Launching & Selling Your eBook

If you already have an audience, start by launching your book there. Announce your new eBook to your blog, your email list, your Facebook friends and your Twitter followers.

If you don’t already have an email list, the going gets a little bit harder. First, start by seeing if you can find other people who have an audience to promote your book. If you’ve been in the industry for a while, chances are you know some other people who might have some influence.

You can also try paid marketing. Using tools like Google AdWords, Microsoft AdCenter or Facebook Ads can be a powerful way to make an impact.

Finally, try SEO. Create an informative website about your subject and create top notch content about that topic. This method takes more time, but can generate consistent traffic.

Getting an eBook off the ground takes dedication. Once it’s off the ground however, it can generate a lot of revenue for years to come.

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December 16th, 2011 by admin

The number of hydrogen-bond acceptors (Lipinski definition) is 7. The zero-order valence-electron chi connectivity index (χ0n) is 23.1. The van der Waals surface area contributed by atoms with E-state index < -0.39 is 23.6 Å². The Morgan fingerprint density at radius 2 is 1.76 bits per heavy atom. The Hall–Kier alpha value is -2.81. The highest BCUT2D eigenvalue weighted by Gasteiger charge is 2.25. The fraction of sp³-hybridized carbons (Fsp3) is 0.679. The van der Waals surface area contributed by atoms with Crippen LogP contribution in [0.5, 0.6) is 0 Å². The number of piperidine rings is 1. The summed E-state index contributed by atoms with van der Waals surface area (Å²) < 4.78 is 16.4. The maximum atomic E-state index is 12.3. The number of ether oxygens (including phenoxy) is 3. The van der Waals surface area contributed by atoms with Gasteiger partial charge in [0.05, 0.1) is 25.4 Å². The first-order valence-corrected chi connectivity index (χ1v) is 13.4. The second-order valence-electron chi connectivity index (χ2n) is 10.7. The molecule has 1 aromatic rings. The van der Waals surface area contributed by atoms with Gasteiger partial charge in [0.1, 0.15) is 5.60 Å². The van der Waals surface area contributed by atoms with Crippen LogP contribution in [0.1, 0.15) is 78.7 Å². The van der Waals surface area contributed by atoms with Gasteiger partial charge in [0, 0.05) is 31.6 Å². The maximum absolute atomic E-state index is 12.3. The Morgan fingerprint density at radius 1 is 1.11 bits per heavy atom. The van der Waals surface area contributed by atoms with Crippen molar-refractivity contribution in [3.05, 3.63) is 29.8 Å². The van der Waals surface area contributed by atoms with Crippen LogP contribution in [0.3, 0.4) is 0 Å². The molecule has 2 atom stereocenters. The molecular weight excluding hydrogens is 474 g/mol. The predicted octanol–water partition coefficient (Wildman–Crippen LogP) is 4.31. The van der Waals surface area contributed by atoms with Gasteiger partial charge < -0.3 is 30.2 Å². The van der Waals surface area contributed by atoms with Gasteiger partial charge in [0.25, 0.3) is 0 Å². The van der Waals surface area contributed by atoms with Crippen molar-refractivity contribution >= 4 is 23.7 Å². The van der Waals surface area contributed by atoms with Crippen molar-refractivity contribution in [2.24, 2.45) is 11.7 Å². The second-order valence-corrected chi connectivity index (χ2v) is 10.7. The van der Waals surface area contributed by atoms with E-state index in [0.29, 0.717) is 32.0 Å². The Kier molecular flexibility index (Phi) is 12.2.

How to Guest Post to Promote Your Blog

One of the oldest yet most successful ways to promote a blog is through guest posting. Guest Post to promote your blog

Guest posting allows you to get in front of an existing blog’s audience. Unlike just a standard backlink you actually get an entire page to demonstrate that you know your topic.

How do you guest post on someone else’s blog? Let’s take a look.

Finding and Selecting Blogs to Approach

The first step is to find blogs that you’d like to guest post on and approach them about doing the post.

There are two main ways you can do this. First, through getting to know all the relevant blogs in your sphere. Use, Google, Technorati and blogrolls to find relevant blogs and figure out which ones you’d like to appear on.

Alternatively, you can use MyBlogGuest.com’s forums to find blog owners who are actively looking for guest bloggers.

Once you’ve chosen a blog to approach, how do you pitch the blog post?

Making the Pitch

There are two different trains of thought when it comes to pitching posts: Either email the website owner first with a list of potential topics; or just write an entire guest blog and email it to them.